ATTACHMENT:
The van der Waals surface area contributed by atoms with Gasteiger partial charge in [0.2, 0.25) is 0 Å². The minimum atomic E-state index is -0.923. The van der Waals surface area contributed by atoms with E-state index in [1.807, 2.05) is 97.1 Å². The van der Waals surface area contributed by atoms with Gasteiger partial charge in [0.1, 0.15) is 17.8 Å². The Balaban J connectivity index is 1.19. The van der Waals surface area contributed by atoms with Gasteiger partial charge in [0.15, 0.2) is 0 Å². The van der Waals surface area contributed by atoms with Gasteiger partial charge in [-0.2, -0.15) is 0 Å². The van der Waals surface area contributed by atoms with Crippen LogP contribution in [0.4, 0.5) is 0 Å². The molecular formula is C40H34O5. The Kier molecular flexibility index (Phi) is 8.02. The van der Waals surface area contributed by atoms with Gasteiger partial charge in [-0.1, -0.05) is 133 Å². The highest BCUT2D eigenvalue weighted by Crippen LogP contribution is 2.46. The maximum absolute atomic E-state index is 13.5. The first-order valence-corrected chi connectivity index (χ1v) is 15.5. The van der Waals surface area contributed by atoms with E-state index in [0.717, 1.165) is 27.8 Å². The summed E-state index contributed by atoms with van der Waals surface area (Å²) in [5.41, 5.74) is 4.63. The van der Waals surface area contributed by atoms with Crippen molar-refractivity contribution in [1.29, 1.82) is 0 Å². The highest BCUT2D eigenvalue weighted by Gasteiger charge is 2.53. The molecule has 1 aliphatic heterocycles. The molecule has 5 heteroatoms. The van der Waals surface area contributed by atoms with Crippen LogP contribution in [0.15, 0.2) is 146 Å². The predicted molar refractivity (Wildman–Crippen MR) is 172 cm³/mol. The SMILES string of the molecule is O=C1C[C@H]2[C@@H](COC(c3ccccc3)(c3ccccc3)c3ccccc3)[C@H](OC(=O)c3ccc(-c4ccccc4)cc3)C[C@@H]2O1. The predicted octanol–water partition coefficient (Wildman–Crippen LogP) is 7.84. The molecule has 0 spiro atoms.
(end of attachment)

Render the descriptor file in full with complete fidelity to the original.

The van der Waals surface area contributed by atoms with Gasteiger partial charge in [0.2, 0.25) is 0 Å². The minimum atomic E-state index is -0.923. The van der Waals surface area contributed by atoms with E-state index in [1.807, 2.05) is 97.1 Å². The van der Waals surface area contributed by atoms with Gasteiger partial charge in [0.1, 0.15) is 17.8 Å². The Balaban J connectivity index is 1.19. The van der Waals surface area contributed by atoms with Gasteiger partial charge in [0.15, 0.2) is 0 Å². The van der Waals surface area contributed by atoms with Gasteiger partial charge in [-0.2, -0.15) is 0 Å². The van der Waals surface area contributed by atoms with Crippen LogP contribution in [0.4, 0.5) is 0 Å². The molecular formula is C40H34O5. The Kier molecular flexibility index (Phi) is 8.02. The van der Waals surface area contributed by atoms with Gasteiger partial charge in [-0.1, -0.05) is 133 Å². The highest BCUT2D eigenvalue weighted by Crippen LogP contribution is 2.46. The maximum absolute atomic E-state index is 13.5. The first-order valence-corrected chi connectivity index (χ1v) is 15.5. The van der Waals surface area contributed by atoms with E-state index in [0.717, 1.165) is 27.8 Å². The summed E-state index contributed by atoms with van der Waals surface area (Å²) in [5.41, 5.74) is 4.63. The van der Waals surface area contributed by atoms with Crippen molar-refractivity contribution in [1.29, 1.82) is 0 Å². The highest BCUT2D eigenvalue weighted by Gasteiger charge is 2.53. The molecule has 1 aliphatic heterocycles. The molecule has 5 heteroatoms. The van der Waals surface area contributed by atoms with Crippen LogP contribution in [0.15, 0.2) is 146 Å². The predicted molar refractivity (Wildman–Crippen MR) is 172 cm³/mol. The SMILES string of the molecule is O=C1C[C@H]2[C@@H](COC(c3ccccc3)(c3ccccc3)c3ccccc3)[C@H](OC(=O)c3ccc(-c4ccccc4)cc3)C[C@@H]2O1. The predicted octanol–water partition coefficient (Wildman–Crippen LogP) is 7.84. The molecule has 0 spiro atoms.